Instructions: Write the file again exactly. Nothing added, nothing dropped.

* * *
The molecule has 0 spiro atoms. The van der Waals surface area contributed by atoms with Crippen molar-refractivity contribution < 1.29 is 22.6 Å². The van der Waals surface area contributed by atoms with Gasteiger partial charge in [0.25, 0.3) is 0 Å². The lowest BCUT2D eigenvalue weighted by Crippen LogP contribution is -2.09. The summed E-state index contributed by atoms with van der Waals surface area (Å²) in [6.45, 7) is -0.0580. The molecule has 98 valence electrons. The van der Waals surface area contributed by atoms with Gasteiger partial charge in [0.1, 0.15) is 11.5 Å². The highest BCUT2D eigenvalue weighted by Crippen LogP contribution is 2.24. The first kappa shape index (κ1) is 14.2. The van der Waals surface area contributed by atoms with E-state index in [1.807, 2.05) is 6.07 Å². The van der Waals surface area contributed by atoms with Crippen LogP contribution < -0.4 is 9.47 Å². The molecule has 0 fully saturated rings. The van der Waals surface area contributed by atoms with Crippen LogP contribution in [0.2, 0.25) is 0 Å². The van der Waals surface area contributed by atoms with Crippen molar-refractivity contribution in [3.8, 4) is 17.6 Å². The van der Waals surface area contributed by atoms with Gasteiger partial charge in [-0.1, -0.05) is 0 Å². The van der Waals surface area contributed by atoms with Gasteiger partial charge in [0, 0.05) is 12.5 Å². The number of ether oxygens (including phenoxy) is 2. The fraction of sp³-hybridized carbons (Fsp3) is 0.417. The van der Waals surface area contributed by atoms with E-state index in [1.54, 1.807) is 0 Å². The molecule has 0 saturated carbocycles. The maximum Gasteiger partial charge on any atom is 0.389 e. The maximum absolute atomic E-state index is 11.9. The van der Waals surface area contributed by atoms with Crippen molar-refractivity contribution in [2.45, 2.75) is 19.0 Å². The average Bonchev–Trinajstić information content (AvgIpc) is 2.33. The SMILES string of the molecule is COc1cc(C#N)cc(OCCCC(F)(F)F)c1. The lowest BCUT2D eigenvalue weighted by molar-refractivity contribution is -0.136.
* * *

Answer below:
The molecule has 0 spiro atoms. The van der Waals surface area contributed by atoms with Crippen molar-refractivity contribution < 1.29 is 22.6 Å². The van der Waals surface area contributed by atoms with Gasteiger partial charge in [0.25, 0.3) is 0 Å². The lowest BCUT2D eigenvalue weighted by Crippen LogP contribution is -2.09. The summed E-state index contributed by atoms with van der Waals surface area (Å²) in [6.45, 7) is -0.0580. The molecule has 98 valence electrons. The van der Waals surface area contributed by atoms with Gasteiger partial charge in [0.1, 0.15) is 11.5 Å². The highest BCUT2D eigenvalue weighted by Crippen LogP contribution is 2.24. The first kappa shape index (κ1) is 14.2. The van der Waals surface area contributed by atoms with E-state index in [1.807, 2.05) is 6.07 Å². The van der Waals surface area contributed by atoms with Crippen LogP contribution < -0.4 is 9.47 Å². The molecule has 0 fully saturated rings. The van der Waals surface area contributed by atoms with Crippen LogP contribution in [0.2, 0.25) is 0 Å². The van der Waals surface area contributed by atoms with Crippen molar-refractivity contribution in [3.8, 4) is 17.6 Å². The van der Waals surface area contributed by atoms with Gasteiger partial charge in [-0.1, -0.05) is 0 Å². The van der Waals surface area contributed by atoms with Gasteiger partial charge in [0, 0.05) is 12.5 Å². The number of ether oxygens (including phenoxy) is 2. The fraction of sp³-hybridized carbons (Fsp3) is 0.417. The van der Waals surface area contributed by atoms with E-state index in [1.54, 1.807) is 0 Å². The molecule has 0 saturated carbocycles. The maximum Gasteiger partial charge on any atom is 0.389 e. The maximum absolute atomic E-state index is 11.9. The van der Waals surface area contributed by atoms with Crippen molar-refractivity contribution in [2.45, 2.75) is 19.0 Å². The average Bonchev–Trinajstić information content (AvgIpc) is 2.33. The SMILES string of the molecule is COc1cc(C#N)cc(OCCCC(F)(F)F)c1. The lowest BCUT2D eigenvalue weighted by molar-refractivity contribution is -0.136.